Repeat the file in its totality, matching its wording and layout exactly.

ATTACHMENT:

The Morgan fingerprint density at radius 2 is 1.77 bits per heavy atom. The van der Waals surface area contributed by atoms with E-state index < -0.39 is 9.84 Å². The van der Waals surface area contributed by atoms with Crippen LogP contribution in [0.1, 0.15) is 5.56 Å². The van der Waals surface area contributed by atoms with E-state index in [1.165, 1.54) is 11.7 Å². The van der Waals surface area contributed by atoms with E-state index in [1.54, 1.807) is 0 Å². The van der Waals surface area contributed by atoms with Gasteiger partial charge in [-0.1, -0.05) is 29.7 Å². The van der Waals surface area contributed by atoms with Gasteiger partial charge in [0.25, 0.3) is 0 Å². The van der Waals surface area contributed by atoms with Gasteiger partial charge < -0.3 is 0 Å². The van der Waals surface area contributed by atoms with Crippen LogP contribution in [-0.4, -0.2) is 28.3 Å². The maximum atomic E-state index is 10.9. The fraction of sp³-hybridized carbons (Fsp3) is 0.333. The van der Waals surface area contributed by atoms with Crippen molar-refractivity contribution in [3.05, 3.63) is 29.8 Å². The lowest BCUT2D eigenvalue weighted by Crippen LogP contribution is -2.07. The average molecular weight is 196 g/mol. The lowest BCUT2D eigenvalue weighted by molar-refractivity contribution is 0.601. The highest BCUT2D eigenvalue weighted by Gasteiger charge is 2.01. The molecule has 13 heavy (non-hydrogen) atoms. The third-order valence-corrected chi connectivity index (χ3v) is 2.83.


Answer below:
The Morgan fingerprint density at radius 2 is 1.77 bits per heavy atom. The van der Waals surface area contributed by atoms with E-state index < -0.39 is 9.84 Å². The van der Waals surface area contributed by atoms with Crippen LogP contribution in [0.1, 0.15) is 5.56 Å². The van der Waals surface area contributed by atoms with E-state index in [1.165, 1.54) is 11.7 Å². The van der Waals surface area contributed by atoms with E-state index in [1.54, 1.807) is 0 Å². The van der Waals surface area contributed by atoms with Gasteiger partial charge in [-0.1, -0.05) is 29.7 Å². The van der Waals surface area contributed by atoms with Gasteiger partial charge in [0.25, 0.3) is 0 Å². The van der Waals surface area contributed by atoms with Gasteiger partial charge < -0.3 is 0 Å². The van der Waals surface area contributed by atoms with Crippen LogP contribution in [-0.4, -0.2) is 28.3 Å². The maximum atomic E-state index is 10.9. The fraction of sp³-hybridized carbons (Fsp3) is 0.333. The van der Waals surface area contributed by atoms with Crippen molar-refractivity contribution in [3.05, 3.63) is 29.8 Å². The lowest BCUT2D eigenvalue weighted by Crippen LogP contribution is -2.07. The average molecular weight is 196 g/mol. The lowest BCUT2D eigenvalue weighted by molar-refractivity contribution is 0.601. The highest BCUT2D eigenvalue weighted by Gasteiger charge is 2.01. The molecule has 13 heavy (non-hydrogen) atoms. The third-order valence-corrected chi connectivity index (χ3v) is 2.83.